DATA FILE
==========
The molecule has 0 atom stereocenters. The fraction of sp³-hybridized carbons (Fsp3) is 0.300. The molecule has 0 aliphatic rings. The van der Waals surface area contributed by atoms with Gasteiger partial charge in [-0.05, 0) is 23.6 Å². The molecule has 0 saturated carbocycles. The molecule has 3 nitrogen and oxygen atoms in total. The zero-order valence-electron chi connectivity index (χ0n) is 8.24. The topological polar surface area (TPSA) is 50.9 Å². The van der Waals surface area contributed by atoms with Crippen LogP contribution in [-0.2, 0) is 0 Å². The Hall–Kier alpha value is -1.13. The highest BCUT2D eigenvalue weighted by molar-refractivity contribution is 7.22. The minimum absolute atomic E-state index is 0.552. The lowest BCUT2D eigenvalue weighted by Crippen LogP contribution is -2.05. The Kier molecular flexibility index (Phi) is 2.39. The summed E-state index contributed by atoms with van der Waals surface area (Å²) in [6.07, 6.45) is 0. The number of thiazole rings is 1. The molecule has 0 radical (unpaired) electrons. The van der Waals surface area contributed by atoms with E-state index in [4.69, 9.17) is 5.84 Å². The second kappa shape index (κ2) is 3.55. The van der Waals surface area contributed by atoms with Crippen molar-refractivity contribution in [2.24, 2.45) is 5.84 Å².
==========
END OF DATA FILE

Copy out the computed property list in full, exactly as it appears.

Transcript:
The molecule has 0 atom stereocenters. The fraction of sp³-hybridized carbons (Fsp3) is 0.300. The molecule has 0 aliphatic rings. The van der Waals surface area contributed by atoms with Gasteiger partial charge in [-0.05, 0) is 23.6 Å². The molecule has 0 saturated carbocycles. The molecule has 3 nitrogen and oxygen atoms in total. The zero-order valence-electron chi connectivity index (χ0n) is 8.24. The topological polar surface area (TPSA) is 50.9 Å². The van der Waals surface area contributed by atoms with Crippen LogP contribution in [-0.2, 0) is 0 Å². The Hall–Kier alpha value is -1.13. The highest BCUT2D eigenvalue weighted by molar-refractivity contribution is 7.22. The minimum absolute atomic E-state index is 0.552. The lowest BCUT2D eigenvalue weighted by Crippen LogP contribution is -2.05. The Kier molecular flexibility index (Phi) is 2.39. The summed E-state index contributed by atoms with van der Waals surface area (Å²) in [6.07, 6.45) is 0. The number of thiazole rings is 1. The molecule has 0 radical (unpaired) electrons. The van der Waals surface area contributed by atoms with E-state index in [4.69, 9.17) is 5.84 Å². The second kappa shape index (κ2) is 3.55. The van der Waals surface area contributed by atoms with Crippen molar-refractivity contribution in [2.24, 2.45) is 5.84 Å².